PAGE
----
SHAPIRO: Let's turn to domestic politics now and, I think, the biggest political story of the week - former Vice President Joe Biden entering the 2020 presidential race after months of speculation. Now, in another part of the program, we're going to dig in-depth into Biden's apology to Anita Hill. In this conversation, I'd like to look more broadly at where Biden's candidacy fits into the race. This morning, he went on "The View" for the first extended interview since his announcement yesterday.

(SOUNDBITE OF TV SHOW, "THE VIEW")

JOE BIDEN: That this is not who we are the way we're treating people. It's not who we are as a nation when we're talking about things like the reason for your problem is the other. There's an American creed. It's about decency, honor, including everyone, leaving no one behind.

SHAPIRO: So we hear him there framing his candidacy as kind of a battle for the soul of America, a battle between his values and Trump's. Hugo, do you think that's a way to define this candidacy?

GURDON: Well, it's very interesting that he uses the phrase that's not who we are because that was a phrase used by his former boss President Obama repeatedly during the Obama administration. And in fact we wrote an editorial in the Washington Examiner just this morning about how important it will be to look at how the candidate Biden defines who America is. Will he be dragged to the left? Will he be more inclusive?

The one candidate who has most to lose by Biden entering, I think, is Bernie Sanders because there's a limited number of votes in the Democratic base for the old white guy. And up until Biden joined the race, Bernie Sanders had that one all to himself. Significantly it's been Bernie Sanders' supporters who have been most attacking.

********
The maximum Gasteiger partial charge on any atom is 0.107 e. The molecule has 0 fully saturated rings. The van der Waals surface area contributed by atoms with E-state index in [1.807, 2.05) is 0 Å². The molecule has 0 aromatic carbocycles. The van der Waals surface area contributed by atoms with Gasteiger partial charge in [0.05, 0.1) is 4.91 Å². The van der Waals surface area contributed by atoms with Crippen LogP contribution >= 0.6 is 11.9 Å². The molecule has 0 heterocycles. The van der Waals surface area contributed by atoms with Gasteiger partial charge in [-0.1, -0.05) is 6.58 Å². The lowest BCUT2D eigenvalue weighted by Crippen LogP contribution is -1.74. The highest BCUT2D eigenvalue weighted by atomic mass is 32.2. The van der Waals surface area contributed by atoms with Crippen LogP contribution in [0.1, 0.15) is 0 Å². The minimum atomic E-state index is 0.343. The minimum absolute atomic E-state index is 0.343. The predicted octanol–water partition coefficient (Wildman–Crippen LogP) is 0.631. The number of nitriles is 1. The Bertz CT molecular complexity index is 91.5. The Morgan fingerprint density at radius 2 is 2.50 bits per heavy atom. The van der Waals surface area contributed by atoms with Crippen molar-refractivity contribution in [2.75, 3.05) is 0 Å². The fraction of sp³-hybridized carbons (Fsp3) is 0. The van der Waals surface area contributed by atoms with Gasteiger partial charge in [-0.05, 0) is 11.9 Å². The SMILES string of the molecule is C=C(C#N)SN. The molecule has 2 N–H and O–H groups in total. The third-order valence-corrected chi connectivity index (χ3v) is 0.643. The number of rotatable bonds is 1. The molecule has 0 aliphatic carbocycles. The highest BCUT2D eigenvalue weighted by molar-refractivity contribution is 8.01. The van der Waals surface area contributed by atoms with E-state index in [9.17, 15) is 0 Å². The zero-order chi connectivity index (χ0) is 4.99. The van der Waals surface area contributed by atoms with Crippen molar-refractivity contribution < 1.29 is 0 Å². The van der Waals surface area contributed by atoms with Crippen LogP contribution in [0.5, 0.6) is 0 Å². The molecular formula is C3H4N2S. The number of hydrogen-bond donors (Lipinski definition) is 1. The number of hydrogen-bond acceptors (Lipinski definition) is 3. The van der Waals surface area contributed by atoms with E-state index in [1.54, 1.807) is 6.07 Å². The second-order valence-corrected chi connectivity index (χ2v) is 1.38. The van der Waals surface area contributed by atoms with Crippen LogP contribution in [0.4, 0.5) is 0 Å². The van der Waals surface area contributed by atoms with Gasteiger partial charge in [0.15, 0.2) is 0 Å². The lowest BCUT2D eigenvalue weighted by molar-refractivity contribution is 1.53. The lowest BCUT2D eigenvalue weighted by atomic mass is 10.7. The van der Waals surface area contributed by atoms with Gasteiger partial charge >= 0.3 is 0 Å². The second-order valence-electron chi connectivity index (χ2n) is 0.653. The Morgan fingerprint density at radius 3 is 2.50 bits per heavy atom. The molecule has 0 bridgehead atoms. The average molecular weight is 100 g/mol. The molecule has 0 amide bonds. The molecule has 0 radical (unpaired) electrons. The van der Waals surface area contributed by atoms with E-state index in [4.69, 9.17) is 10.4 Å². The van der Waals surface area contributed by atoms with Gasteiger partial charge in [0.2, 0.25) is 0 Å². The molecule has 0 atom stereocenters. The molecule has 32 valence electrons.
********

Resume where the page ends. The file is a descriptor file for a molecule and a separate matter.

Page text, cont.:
SHAPIRO: Which is a little bit surprising because Bernie Sanders and Joe Biden are perhaps the two ideological ends of the Democratic Party, Susan.

GLASSER: Well, that's right. I'm not sure that Biden and Sanders are really in the same lane. But, you know, your first point, I think, is an important one, which is Trump bashing and this is a national emergency essentially being at the core of Biden's campaign launch, at least. We'll see. Many of the other candidates - Sanders, Elizabeth Warren - you know, they're identified with their policy prescriptions and their vision for America as much as they are with opposition to Trump although of course that's something that certainly unifies the Democratic Party. But the Democratic Party is very divided right now on the politics of taking on Trump. They're not divided on the issue of Trump himself.

SHAPIRO: Right.

GLASSER: But they are uncertain, as we see in this debate that's playing out right now over impeachment and whether that's something that should be pursued in Congress. And I think that for Biden, on the one hand, he has no choice but to make the argument that this is a national emergency because otherwise why would you go for a 76-year-old guy who's run for president multiple times before?